Summit County Bike Guide: South Rainbow Trail (video)
August 4, 2016
SUMMIT COUNTY — There's a whole world of singletrack and double-track right outside of downtown Frisco, and hardly anyone gives it a second thought.
South Rainbow Trail is one of several short connectors found in the pine and aspen forests south of Frisco. Like other nearby trails — Bill's Ranch Trail, Rainbow Lake Trail, the lower portion of Peaks Trail — this short and sweet section of double-track meanders around Rainbow Lake before connecting with Miner's Creek Road and neighborhoods tucked away in the woods.
At just barely 1 mile, South Rainbow Trail is hardly a demanding ride in terms of vertical and length. It's also relatively straightforward, with few large boulders or roots. But, what it lacks in technical insanity, it makes up with sheer serenity. Most mountain bikers tend to follow Peaks Trail and Miner's Creek Road, leaving South Rainbow more or less untouched throughout the year. The trail is lined with tall aspen and pines, making it a near-perfect getaway when the area explodes with color in mid-September. The jaw-dropping corridor is home to just enough climbing and descending to keep advanced riders entertained, and, even when autumn routes in Breck are packed, the loops systems around Rainbow Lake remain quiet.
About 100 yards up from the intersection of Peaks Trail and Miner's Creek Road, turn right at a small clearing surrounded by rail fences. Pedal through the fence opening and bear slightly left as the double-track trail crosses a small meadow and enters a stand of tall, spindly pines and aspens. The trail is overgrown in areas and occasionally branches off on small diversions, but the main road remains fairly obvious.
Recommended Stories For You
After about 0.25 mile the trail begins to climb on a moderate grade through aspen and pine forests littered with underbrush. Be wary of water and loose rocks early in the season or after heavy rains — this trail is known for runoff. The grade levels off about 0.5 mile from the trailhead and weaves through the forest until it reaches an intersection with Bill's Ranch Trail around 0.75 mile. To stay on South Rainbow Trail, follow the clearly marked sign and bear right at a downhill junction for a rocky and occasionally steep descent to the end of the trail at roughly 1 mile. Here it intersects with the lower portions of Peaks, Bill's Ranch and Rainbow Lake trails, all of which loop through the Rainbow Lake area before leading back to Frisco.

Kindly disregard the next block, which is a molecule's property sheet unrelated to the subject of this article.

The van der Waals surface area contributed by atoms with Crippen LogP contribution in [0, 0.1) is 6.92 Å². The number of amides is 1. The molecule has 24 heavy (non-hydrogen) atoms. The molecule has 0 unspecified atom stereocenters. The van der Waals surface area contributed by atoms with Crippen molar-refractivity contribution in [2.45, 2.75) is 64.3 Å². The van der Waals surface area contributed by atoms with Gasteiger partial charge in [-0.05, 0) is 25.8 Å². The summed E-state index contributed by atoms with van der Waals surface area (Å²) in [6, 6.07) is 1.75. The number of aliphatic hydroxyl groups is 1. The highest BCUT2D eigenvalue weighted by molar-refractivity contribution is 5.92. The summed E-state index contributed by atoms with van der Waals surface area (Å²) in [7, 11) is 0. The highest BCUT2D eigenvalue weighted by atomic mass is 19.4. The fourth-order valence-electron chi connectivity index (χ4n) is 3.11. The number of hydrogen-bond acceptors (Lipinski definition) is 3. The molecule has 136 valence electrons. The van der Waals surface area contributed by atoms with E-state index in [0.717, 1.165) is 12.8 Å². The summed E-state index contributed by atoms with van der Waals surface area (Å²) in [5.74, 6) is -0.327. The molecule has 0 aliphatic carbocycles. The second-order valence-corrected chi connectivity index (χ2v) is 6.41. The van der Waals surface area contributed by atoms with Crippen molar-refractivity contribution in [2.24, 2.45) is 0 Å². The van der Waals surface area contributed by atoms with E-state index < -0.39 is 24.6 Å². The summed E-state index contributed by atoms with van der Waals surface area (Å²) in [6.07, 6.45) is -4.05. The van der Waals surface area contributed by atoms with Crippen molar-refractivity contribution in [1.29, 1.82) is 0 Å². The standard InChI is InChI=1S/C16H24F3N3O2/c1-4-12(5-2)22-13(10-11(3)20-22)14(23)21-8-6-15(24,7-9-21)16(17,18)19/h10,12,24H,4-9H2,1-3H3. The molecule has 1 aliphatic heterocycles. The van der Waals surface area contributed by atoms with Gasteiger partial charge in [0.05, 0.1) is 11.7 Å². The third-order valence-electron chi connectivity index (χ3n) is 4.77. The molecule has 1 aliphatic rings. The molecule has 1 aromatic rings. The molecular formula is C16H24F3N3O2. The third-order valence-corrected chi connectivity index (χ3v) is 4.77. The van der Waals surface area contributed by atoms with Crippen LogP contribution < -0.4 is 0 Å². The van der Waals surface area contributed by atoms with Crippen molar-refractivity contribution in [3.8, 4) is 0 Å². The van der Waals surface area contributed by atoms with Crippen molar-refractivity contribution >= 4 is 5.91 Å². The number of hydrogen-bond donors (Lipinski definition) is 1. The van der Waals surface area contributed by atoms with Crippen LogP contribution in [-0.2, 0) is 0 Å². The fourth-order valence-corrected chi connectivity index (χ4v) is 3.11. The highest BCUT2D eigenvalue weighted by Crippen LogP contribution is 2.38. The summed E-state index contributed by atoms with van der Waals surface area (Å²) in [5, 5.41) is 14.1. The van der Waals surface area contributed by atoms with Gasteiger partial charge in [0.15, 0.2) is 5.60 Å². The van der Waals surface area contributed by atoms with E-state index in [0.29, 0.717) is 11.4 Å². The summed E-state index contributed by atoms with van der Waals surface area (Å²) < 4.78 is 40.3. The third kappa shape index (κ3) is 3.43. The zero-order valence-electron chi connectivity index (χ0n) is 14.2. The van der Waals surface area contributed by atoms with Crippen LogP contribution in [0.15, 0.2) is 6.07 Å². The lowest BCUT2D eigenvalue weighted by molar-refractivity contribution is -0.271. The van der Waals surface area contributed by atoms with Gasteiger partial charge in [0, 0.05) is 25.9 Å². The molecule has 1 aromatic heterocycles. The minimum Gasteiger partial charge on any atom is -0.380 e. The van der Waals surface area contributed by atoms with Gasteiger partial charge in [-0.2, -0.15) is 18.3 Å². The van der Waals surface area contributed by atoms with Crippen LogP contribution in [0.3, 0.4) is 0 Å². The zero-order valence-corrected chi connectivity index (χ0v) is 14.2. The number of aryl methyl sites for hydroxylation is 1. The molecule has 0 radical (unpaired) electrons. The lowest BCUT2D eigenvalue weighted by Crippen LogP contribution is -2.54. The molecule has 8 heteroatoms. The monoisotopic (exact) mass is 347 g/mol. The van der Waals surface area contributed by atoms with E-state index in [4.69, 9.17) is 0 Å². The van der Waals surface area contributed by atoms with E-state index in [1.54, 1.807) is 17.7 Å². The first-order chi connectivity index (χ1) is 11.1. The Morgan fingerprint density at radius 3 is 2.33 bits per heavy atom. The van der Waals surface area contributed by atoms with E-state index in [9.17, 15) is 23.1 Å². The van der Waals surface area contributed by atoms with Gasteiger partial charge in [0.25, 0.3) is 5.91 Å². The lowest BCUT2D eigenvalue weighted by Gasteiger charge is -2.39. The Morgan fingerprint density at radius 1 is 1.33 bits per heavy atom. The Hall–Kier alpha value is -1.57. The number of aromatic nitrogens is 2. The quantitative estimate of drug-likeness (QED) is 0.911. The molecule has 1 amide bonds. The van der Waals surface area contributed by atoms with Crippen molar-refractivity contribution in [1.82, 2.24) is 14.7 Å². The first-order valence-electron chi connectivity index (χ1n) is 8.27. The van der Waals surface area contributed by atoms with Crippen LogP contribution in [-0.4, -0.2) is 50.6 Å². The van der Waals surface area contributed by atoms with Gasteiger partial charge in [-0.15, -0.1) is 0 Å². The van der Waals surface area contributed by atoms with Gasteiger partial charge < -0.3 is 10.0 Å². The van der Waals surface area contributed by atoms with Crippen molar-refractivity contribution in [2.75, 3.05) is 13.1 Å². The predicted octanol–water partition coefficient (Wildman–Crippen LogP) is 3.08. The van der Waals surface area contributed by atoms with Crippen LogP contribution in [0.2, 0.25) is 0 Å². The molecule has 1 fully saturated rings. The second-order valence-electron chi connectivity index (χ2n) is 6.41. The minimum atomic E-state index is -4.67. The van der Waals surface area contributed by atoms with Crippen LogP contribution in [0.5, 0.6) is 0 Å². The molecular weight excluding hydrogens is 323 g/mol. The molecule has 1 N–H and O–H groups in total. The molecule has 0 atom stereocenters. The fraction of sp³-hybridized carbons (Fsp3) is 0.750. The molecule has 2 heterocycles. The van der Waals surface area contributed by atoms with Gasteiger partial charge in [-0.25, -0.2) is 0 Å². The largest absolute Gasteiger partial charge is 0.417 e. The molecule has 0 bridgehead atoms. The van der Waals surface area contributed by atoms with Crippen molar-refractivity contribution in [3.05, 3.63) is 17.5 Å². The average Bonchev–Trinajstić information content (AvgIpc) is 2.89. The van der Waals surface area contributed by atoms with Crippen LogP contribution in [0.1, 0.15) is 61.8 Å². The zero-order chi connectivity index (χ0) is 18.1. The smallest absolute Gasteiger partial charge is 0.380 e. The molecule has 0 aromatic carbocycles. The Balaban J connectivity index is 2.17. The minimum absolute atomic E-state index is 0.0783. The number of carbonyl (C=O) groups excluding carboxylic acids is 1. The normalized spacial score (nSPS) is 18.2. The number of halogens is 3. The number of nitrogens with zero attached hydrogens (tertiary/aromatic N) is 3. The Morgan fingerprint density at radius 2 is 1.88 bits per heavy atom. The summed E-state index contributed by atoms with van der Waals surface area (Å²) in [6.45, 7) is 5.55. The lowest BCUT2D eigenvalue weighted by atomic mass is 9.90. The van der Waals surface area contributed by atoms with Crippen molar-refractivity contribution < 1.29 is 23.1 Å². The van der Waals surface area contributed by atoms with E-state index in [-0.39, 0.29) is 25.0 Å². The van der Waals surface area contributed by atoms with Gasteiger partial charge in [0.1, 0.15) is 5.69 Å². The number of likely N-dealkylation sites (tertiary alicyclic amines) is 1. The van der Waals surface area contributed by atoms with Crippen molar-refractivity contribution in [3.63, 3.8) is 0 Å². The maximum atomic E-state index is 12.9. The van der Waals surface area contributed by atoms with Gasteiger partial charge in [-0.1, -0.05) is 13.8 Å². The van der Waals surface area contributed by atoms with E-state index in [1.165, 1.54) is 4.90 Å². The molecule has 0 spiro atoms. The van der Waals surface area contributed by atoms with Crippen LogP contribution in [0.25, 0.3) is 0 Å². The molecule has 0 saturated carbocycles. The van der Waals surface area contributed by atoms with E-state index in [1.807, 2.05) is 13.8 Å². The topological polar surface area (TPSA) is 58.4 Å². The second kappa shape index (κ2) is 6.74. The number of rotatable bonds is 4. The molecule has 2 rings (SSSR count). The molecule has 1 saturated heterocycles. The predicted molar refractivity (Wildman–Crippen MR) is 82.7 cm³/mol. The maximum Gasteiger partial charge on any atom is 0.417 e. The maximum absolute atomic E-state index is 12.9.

For the easiest route back to the Miner's Creek junction, follow Peaks Trail uphill until it reaches Rainbow Lake after 0.25 mile. Continue around the lake for another 0.25 mile to reach the junction.
From Interstate 70, drive through Frisco on Highway 9. Just south of town, turn right at the stoplight onto Peak One Boulevard (County Road 1004). After a few hundred feet, take the first right at the Miner's Creek Road/Bill's Ranch sign. Take an immediate left and drive up a narrow paved road a short distance. This paved section is open to bikes and other rec users. Use caution. Park at the trailhead and pedal up the paved path about 0.25 mile to the intersection with the Summit County recreation path. Miner's Creek Road is on the left after crossing the path.
Trending In: Sports
- For $20 less, Copper Mountain launches REI ‘Four Pack’ ski option
- Colorado startup launches product to facilitate ski-to-ski binding switches with bare hands
- Three Summit County Nordic skiers clinch season titles
- Silverthorne snowboarder wins FIS slopestyle season title with victory in Italy, Gerard takes second
- The Outsider: When should you remove a rod in your leg?
- Frisco residents resist ballot measure that would authorize workforce housing on “pocket park”
- Prominent climate scientist predicts Summit County’s climate in 2050. It might not be what you expect
- In Summit County, vacation rentals often, but not always, more profitable than long-term leasing
- New parking garage comes with plans to better manage traffic in downtown Breckenridge
- Crepes a la Cart’s second location eases pressure on one of Breckenridge’s longest, most prohibitive lines